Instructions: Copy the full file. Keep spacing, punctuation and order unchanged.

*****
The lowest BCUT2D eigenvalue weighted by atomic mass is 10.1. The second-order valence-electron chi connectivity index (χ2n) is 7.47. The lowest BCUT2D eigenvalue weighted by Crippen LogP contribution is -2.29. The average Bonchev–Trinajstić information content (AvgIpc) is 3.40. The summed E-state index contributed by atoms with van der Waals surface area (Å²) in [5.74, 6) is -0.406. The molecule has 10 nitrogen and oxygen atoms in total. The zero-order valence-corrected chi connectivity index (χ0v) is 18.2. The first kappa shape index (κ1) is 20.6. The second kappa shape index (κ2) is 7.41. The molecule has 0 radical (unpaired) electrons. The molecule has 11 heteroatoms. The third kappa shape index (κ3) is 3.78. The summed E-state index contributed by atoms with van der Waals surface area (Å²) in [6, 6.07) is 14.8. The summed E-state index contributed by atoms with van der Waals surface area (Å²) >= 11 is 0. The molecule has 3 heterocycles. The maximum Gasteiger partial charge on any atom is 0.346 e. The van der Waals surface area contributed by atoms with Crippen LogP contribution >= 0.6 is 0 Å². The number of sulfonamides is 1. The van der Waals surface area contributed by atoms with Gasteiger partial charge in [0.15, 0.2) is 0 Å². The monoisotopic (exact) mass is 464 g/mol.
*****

The lowest BCUT2D eigenvalue weighted by atomic mass is 10.1. The second-order valence-electron chi connectivity index (χ2n) is 7.47. The lowest BCUT2D eigenvalue weighted by Crippen LogP contribution is -2.29. The average Bonchev–Trinajstić information content (AvgIpc) is 3.40. The summed E-state index contributed by atoms with van der Waals surface area (Å²) in [5.74, 6) is -0.406. The molecule has 10 nitrogen and oxygen atoms in total. The zero-order valence-corrected chi connectivity index (χ0v) is 18.2. The first kappa shape index (κ1) is 20.6. The second kappa shape index (κ2) is 7.41. The molecule has 0 radical (unpaired) electrons. The molecule has 11 heteroatoms. The third kappa shape index (κ3) is 3.78. The summed E-state index contributed by atoms with van der Waals surface area (Å²) in [6, 6.07) is 14.8. The summed E-state index contributed by atoms with van der Waals surface area (Å²) >= 11 is 0. The molecule has 3 heterocycles. The maximum Gasteiger partial charge on any atom is 0.346 e. The van der Waals surface area contributed by atoms with Crippen LogP contribution >= 0.6 is 0 Å². The number of sulfonamides is 1. The van der Waals surface area contributed by atoms with Gasteiger partial charge in [0.15, 0.2) is 0 Å². The monoisotopic (exact) mass is 464 g/mol.